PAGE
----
This week we read the article The Cycle of Socialization by Bobbie Harro. We then created a Flipgrid response with one word, one phrase, and one sentence that stuck out to us. We watched a few and then added to our community Flipgrid.
I have used Flipgrid before and love how much it gets students talking. Sometimes it takes a few times for students to become comfortable, but once they are, it is great to see personalities come alive. Obviously also very useful if students are learning from home.
This experience was different in how I personally have responded to Flipgrids in the past. Usually when I am responding it has been for exhibition feedback or something collaborative around the world. However, I find it was a little similar to how I have set it up for students before. Even when we are teaching at school, we use Flipgrid for our book clubs. This helps students connect with others who are reading the same book as them, and listen to different perspectives. Theoretically, Flipgrid allows more thinking time for students, and possibly allows for shy voices to be heard more.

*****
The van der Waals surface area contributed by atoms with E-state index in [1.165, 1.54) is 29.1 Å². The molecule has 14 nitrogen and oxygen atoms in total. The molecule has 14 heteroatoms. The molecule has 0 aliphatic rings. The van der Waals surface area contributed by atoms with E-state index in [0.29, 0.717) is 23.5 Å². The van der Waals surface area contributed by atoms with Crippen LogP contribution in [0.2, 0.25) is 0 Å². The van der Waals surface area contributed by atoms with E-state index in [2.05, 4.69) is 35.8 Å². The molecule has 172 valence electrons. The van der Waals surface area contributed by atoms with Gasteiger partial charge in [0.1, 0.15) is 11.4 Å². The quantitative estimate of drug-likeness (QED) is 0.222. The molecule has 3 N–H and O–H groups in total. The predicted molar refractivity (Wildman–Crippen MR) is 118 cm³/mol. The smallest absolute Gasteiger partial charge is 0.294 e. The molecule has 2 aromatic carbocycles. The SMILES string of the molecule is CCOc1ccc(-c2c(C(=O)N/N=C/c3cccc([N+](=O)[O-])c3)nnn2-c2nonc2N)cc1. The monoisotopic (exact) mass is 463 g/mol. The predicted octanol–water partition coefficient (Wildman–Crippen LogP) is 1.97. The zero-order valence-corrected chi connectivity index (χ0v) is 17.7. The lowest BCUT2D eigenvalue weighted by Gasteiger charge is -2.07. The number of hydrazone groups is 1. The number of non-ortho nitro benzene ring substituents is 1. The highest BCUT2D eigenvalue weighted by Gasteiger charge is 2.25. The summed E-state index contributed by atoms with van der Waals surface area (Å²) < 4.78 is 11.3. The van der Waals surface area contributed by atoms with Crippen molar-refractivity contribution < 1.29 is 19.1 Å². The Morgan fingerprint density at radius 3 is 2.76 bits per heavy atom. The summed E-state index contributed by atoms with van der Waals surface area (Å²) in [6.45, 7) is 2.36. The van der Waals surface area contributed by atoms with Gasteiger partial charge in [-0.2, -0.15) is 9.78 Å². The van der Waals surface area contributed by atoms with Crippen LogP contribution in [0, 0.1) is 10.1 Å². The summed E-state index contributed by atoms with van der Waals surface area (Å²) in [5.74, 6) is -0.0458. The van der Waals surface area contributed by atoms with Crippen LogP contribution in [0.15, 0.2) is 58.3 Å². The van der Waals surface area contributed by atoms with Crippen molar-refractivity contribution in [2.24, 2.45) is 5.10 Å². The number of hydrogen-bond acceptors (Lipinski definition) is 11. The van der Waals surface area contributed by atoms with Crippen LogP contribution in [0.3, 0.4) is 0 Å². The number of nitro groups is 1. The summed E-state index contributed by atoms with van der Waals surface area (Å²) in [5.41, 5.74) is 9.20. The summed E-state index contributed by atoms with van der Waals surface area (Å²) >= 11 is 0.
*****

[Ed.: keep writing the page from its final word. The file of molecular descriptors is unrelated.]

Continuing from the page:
I found the protocol interesting, and as I said in one of my videos, I am curious about how it might work with fiction texts. When focusing on comprehension skills, I feel like this may be a useful tool. It could, in a way, help to summarize and find main ideas on a page or in a chapter.
This blog page is specifically for my COETAIL blog posts.